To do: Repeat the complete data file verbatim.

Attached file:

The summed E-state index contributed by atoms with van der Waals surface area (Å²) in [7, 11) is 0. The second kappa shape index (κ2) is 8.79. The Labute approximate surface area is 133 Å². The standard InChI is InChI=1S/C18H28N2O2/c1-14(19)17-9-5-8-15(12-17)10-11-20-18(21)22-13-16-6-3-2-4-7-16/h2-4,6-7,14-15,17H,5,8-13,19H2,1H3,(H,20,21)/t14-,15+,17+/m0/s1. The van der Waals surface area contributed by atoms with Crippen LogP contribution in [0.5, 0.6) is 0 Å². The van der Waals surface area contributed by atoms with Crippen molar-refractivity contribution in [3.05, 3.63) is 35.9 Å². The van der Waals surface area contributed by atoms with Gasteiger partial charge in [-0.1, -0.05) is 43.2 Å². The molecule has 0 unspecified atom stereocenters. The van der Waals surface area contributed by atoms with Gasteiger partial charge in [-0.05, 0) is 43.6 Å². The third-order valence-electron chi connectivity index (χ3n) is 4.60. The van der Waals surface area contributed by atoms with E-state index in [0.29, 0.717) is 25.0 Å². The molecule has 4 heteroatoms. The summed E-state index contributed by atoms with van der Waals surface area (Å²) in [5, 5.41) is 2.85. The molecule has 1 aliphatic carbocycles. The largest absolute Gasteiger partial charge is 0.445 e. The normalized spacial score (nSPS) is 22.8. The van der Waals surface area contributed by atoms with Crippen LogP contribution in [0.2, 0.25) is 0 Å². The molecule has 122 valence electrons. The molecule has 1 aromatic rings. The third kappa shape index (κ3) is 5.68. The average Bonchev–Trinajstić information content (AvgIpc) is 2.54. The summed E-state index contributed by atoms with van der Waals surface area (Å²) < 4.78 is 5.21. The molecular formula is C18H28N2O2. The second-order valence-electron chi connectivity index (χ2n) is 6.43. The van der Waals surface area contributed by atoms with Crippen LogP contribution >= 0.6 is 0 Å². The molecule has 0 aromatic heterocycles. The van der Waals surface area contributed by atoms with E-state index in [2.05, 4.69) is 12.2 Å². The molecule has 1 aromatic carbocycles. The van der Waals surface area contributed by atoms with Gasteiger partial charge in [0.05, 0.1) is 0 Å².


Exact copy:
The summed E-state index contributed by atoms with van der Waals surface area (Å²) in [7, 11) is 0. The second kappa shape index (κ2) is 8.79. The Labute approximate surface area is 133 Å². The standard InChI is InChI=1S/C18H28N2O2/c1-14(19)17-9-5-8-15(12-17)10-11-20-18(21)22-13-16-6-3-2-4-7-16/h2-4,6-7,14-15,17H,5,8-13,19H2,1H3,(H,20,21)/t14-,15+,17+/m0/s1. The van der Waals surface area contributed by atoms with Crippen LogP contribution in [0.5, 0.6) is 0 Å². The van der Waals surface area contributed by atoms with Crippen molar-refractivity contribution in [3.05, 3.63) is 35.9 Å². The van der Waals surface area contributed by atoms with Gasteiger partial charge in [-0.1, -0.05) is 43.2 Å². The molecule has 0 unspecified atom stereocenters. The van der Waals surface area contributed by atoms with Gasteiger partial charge in [-0.05, 0) is 43.6 Å². The third-order valence-electron chi connectivity index (χ3n) is 4.60. The van der Waals surface area contributed by atoms with E-state index in [0.29, 0.717) is 25.0 Å². The molecule has 4 heteroatoms. The summed E-state index contributed by atoms with van der Waals surface area (Å²) in [5, 5.41) is 2.85. The molecule has 1 aliphatic carbocycles. The largest absolute Gasteiger partial charge is 0.445 e. The normalized spacial score (nSPS) is 22.8. The van der Waals surface area contributed by atoms with Crippen LogP contribution in [0.2, 0.25) is 0 Å². The molecule has 122 valence electrons. The molecule has 1 aromatic rings. The third kappa shape index (κ3) is 5.68. The average Bonchev–Trinajstić information content (AvgIpc) is 2.54. The summed E-state index contributed by atoms with van der Waals surface area (Å²) < 4.78 is 5.21. The molecular formula is C18H28N2O2. The second-order valence-electron chi connectivity index (χ2n) is 6.43. The van der Waals surface area contributed by atoms with Crippen LogP contribution >= 0.6 is 0 Å². The molecule has 0 aromatic heterocycles. The van der Waals surface area contributed by atoms with E-state index in [2.05, 4.69) is 12.2 Å². The molecule has 1 aromatic carbocycles. The van der Waals surface area contributed by atoms with Gasteiger partial charge in [0.05, 0.1) is 0 Å².